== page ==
IFRM pilot parishes see increased offertory

BRAINTREE -- Some parishes volunteering to help the Archdiocese of Boston pilot a new model of financial support for its central ministries report seeing success in the first step in that process: increasing monthly offertory.

The archdiocese rolled out a new model of parish financial support of the archdiocese's central ministries in 2009 by asking for 30 parishes to volunteer for a pilot phase that would begin in the fiscal year starting this July.

The Improved Financial Relationship Model, which could be rolled out to all the parishes in 2012, would require parishes to contribute 18 percent of their total income to the archdiocese but at the same time eliminate most taxes and fees that parishes currently pay the archdiocese. In addition, this new model would raise the percentage of funds that get returned to parishes that exceed their Catholic Appeal goals to 50 percent.

Volunteer parishes who are participating in the pilot phase have already begun increased offertory drives, even though the first phase of the new model has not officially started.

"It is really going very, very well -- better than we expected in terms of transition," said Tricia Fraser, a parish services consultant for the archdiocese and a member of the implementation team. "These 33 parishes (involved in the pilot phase) are really stepping up to the plate."

St. John Chrysostom Parish in West Roxbury has seen collections rise since implementing an increased offertory campaign earlier this year.

Fraser said that results of parishes' increased offertory campaigns have begun to come into the archdiocese, with 21 of 33 parishes over their appeal assessment.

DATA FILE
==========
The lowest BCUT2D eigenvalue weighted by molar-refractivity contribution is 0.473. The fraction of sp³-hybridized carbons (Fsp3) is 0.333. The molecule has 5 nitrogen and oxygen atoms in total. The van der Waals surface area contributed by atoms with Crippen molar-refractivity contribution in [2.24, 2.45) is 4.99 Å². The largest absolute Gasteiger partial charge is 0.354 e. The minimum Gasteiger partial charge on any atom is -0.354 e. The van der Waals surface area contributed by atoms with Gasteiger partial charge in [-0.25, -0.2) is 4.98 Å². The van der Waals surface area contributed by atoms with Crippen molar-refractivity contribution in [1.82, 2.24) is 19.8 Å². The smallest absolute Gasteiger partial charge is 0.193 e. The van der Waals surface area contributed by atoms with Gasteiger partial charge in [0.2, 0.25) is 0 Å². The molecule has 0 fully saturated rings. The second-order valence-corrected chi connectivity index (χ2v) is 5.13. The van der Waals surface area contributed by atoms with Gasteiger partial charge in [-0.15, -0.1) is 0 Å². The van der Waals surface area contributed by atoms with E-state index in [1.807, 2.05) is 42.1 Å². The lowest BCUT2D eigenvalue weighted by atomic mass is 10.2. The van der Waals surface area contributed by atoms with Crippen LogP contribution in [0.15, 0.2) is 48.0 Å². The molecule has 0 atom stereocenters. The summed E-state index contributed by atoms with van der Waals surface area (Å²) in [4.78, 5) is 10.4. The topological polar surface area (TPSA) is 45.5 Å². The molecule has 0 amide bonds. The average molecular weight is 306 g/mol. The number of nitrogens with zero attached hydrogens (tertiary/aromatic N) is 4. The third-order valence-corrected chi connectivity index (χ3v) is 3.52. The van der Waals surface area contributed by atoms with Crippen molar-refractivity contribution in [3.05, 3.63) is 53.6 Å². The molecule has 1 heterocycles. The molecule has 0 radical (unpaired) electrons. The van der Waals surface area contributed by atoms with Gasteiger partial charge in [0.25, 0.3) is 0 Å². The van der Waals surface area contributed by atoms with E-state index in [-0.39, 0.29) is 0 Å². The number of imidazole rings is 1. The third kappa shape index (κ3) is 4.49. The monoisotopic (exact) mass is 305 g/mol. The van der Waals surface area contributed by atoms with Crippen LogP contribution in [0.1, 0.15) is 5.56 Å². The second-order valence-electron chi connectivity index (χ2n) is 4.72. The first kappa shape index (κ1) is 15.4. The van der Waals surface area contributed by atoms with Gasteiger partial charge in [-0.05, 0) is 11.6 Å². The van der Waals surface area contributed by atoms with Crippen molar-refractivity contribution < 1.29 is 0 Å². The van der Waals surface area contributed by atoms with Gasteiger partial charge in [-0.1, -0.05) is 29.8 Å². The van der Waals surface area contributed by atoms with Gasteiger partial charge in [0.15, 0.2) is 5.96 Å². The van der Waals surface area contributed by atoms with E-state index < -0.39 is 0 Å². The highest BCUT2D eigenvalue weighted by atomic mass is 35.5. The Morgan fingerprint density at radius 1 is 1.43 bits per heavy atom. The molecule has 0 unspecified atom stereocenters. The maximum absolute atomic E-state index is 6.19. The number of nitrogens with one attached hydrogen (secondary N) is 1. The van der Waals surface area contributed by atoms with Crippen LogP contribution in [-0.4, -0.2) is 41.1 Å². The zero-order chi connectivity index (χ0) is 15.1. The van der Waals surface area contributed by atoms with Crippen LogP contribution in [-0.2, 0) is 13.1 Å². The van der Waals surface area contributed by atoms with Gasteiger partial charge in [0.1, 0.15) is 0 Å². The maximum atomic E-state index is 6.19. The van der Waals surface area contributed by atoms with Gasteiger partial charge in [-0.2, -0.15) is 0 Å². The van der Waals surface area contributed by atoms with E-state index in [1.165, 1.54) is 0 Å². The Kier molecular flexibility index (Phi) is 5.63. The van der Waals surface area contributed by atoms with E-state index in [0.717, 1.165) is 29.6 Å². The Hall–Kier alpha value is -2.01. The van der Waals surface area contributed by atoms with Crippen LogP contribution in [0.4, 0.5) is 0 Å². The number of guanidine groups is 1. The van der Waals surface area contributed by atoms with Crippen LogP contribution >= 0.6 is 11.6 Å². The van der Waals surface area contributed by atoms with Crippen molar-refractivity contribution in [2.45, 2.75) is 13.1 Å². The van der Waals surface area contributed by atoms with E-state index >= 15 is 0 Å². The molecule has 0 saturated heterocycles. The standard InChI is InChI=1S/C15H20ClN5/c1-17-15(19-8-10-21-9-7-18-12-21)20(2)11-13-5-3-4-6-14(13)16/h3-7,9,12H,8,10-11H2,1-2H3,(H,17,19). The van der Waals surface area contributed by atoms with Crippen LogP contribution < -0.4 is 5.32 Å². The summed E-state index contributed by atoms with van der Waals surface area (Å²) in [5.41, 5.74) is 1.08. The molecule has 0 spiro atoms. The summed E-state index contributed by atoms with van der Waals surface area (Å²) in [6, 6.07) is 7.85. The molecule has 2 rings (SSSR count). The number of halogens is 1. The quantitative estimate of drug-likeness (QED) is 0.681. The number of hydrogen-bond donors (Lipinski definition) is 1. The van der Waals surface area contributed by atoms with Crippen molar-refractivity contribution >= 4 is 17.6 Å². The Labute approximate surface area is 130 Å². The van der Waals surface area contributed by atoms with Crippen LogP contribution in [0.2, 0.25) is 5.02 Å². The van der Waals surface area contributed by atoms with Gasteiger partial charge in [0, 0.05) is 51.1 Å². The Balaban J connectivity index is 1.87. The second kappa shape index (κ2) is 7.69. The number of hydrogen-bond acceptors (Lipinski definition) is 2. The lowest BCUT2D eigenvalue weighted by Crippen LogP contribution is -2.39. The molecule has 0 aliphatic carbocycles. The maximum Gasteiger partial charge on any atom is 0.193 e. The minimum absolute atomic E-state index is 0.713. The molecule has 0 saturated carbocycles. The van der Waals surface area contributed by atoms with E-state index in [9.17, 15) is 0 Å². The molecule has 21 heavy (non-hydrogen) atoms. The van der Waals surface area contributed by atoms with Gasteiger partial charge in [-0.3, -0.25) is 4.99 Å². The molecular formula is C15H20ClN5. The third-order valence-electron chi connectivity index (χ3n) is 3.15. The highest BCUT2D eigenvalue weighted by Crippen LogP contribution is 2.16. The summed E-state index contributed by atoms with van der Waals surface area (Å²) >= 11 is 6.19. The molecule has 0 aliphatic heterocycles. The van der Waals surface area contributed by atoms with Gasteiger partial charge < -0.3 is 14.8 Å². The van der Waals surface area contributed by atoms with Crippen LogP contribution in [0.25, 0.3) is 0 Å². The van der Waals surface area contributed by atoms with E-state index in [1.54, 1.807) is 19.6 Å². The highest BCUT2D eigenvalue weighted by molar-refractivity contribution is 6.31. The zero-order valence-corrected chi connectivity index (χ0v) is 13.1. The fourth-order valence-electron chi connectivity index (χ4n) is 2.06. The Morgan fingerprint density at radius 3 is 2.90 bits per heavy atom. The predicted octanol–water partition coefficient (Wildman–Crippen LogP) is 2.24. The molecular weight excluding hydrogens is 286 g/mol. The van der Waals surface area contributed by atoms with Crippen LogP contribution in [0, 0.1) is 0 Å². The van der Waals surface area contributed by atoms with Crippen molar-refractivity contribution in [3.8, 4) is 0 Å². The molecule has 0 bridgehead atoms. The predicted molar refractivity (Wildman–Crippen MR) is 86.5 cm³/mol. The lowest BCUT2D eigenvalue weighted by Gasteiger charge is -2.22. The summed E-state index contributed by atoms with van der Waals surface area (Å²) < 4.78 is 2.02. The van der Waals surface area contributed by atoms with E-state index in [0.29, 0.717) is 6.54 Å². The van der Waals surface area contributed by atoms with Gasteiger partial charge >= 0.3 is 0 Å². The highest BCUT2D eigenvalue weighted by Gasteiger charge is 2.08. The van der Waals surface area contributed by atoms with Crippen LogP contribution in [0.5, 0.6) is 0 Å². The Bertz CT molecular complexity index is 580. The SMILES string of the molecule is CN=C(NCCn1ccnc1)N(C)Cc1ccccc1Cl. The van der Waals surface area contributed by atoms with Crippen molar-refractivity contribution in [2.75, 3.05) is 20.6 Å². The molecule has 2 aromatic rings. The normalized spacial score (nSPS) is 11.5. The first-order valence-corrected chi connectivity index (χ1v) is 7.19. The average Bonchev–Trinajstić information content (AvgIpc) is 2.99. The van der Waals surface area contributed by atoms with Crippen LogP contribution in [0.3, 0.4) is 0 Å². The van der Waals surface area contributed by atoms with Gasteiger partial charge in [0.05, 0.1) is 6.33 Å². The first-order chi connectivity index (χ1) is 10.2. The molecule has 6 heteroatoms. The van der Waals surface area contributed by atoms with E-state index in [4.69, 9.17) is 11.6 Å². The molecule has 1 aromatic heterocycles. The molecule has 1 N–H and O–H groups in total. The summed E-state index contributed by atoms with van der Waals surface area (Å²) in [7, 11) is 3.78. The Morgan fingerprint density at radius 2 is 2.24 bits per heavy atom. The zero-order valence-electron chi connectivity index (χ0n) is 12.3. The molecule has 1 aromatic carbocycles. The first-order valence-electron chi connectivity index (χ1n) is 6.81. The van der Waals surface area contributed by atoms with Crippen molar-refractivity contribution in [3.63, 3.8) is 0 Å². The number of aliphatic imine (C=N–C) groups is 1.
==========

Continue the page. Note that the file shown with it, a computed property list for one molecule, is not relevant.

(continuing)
"From the new model perspective, a number of parishes are doing well," she said.

St. John Chrysostom has seen an increase of about 40 percent from its previous weekly offertory collection averages to over $10,000 per week, according to the pastor, Father David Michael.

Father Michael also reported that the parish received $100,000 for interior church renovations.

Bob Malone, chairman of the parish's offertory committee, said that they were hoping for a 30 percent increase in offertory collections.

Working with the Cunneen Company, a fundraising consulting firm recommended by the archdiocese, the parish launched a two-phase appeal consisting of an ask for increased offertory in the first phase and what St. John's pastor called a "discipleship appeal" for the second phase, calling parishioners to serve in various parish ministries.

For three consecutive weeks beginning in January 2010, Father Michael said he preached at all Masses, connecting the Sunday readings with stewardship, and placed updates in the parish bulletin. He also had members of the offertory committee speak at the Masses.

"I kept reinforcing the themes of Scripture and what our offertory is all about," Father Michael said. "I tried to give a faith vision instead of 'pay your dues, you belong to the Church.'"

Father Michael also said he emphasized that he was not asking for major donations, but intentional and sustained giving over the year.

He also increased the scope of the annual report already in use to include updates from different ministries within the parish.

"It was a lot of communication to the parish," Father Michael said.

The process of increasing the parish offertory began internally about two or three years ago with the goal of having offertory and sacramental income support the parish's operating expenses, Father Michael said.

"As we looked at our expenses, there were not huge amounts of money being wasted on extraneous things," he said. "(The parishioners) could see very clearly we were not blowing money on outlandish things."

John Cunneen, president of The Cunneen Company, said that his company recommends that parishes challenge parishioners to be "intentional" in their offertory contributions, encouraging people to understand why they donate to a parish and be "thoughtful" and "reflective" in their approach to stewardship.

He also encourages not only pastors, but fellow parishioners to share that message with the parish from the pulpit. In addition, he encourages pastors to provide a financial report to their parishioners.

However, Cuneen says, campaigns will only be successful if parishioners are devoted to their parish.

"Those who are there are there because they care," Cuneen said.

"If people don't care about their parish and love their Church, no amount of mailings and careful packaging will work," he added.